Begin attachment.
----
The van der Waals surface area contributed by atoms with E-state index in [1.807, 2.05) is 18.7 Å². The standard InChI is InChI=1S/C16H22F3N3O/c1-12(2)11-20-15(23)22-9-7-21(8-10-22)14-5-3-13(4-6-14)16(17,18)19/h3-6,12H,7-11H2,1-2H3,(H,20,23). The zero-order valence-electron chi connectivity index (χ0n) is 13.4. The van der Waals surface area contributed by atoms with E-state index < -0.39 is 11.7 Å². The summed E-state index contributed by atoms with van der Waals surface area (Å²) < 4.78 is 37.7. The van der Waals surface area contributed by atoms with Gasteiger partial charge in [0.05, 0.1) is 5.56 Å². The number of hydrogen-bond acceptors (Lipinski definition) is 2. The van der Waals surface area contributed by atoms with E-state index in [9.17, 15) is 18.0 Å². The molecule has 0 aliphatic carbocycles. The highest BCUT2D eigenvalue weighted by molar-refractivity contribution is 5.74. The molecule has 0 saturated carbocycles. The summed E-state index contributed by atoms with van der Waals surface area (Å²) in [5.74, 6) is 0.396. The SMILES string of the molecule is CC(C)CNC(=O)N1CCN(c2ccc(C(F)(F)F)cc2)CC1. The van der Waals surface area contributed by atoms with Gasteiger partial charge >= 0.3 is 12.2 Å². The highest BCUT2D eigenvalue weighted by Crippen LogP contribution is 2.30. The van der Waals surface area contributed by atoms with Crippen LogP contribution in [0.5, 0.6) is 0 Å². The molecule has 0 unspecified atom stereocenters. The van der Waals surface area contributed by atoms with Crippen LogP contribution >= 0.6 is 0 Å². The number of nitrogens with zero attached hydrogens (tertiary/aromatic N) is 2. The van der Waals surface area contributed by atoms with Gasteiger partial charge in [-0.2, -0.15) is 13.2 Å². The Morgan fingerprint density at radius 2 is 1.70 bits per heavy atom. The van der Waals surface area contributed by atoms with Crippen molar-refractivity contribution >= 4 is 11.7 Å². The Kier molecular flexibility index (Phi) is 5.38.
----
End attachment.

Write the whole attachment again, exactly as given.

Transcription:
The van der Waals surface area contributed by atoms with E-state index in [1.807, 2.05) is 18.7 Å². The standard InChI is InChI=1S/C16H22F3N3O/c1-12(2)11-20-15(23)22-9-7-21(8-10-22)14-5-3-13(4-6-14)16(17,18)19/h3-6,12H,7-11H2,1-2H3,(H,20,23). The zero-order valence-electron chi connectivity index (χ0n) is 13.4. The van der Waals surface area contributed by atoms with E-state index < -0.39 is 11.7 Å². The summed E-state index contributed by atoms with van der Waals surface area (Å²) < 4.78 is 37.7. The van der Waals surface area contributed by atoms with Gasteiger partial charge in [0.05, 0.1) is 5.56 Å². The number of hydrogen-bond acceptors (Lipinski definition) is 2. The van der Waals surface area contributed by atoms with E-state index in [9.17, 15) is 18.0 Å². The molecule has 0 aliphatic carbocycles. The highest BCUT2D eigenvalue weighted by molar-refractivity contribution is 5.74. The molecule has 0 saturated carbocycles. The summed E-state index contributed by atoms with van der Waals surface area (Å²) in [5.74, 6) is 0.396. The SMILES string of the molecule is CC(C)CNC(=O)N1CCN(c2ccc(C(F)(F)F)cc2)CC1. The van der Waals surface area contributed by atoms with Gasteiger partial charge >= 0.3 is 12.2 Å². The highest BCUT2D eigenvalue weighted by Crippen LogP contribution is 2.30. The van der Waals surface area contributed by atoms with Crippen LogP contribution in [0.5, 0.6) is 0 Å². The molecule has 0 unspecified atom stereocenters. The van der Waals surface area contributed by atoms with Crippen LogP contribution >= 0.6 is 0 Å². The number of nitrogens with zero attached hydrogens (tertiary/aromatic N) is 2. The van der Waals surface area contributed by atoms with Gasteiger partial charge in [-0.2, -0.15) is 13.2 Å². The Morgan fingerprint density at radius 2 is 1.70 bits per heavy atom. The van der Waals surface area contributed by atoms with Crippen molar-refractivity contribution >= 4 is 11.7 Å². The Kier molecular flexibility index (Phi) is 5.38.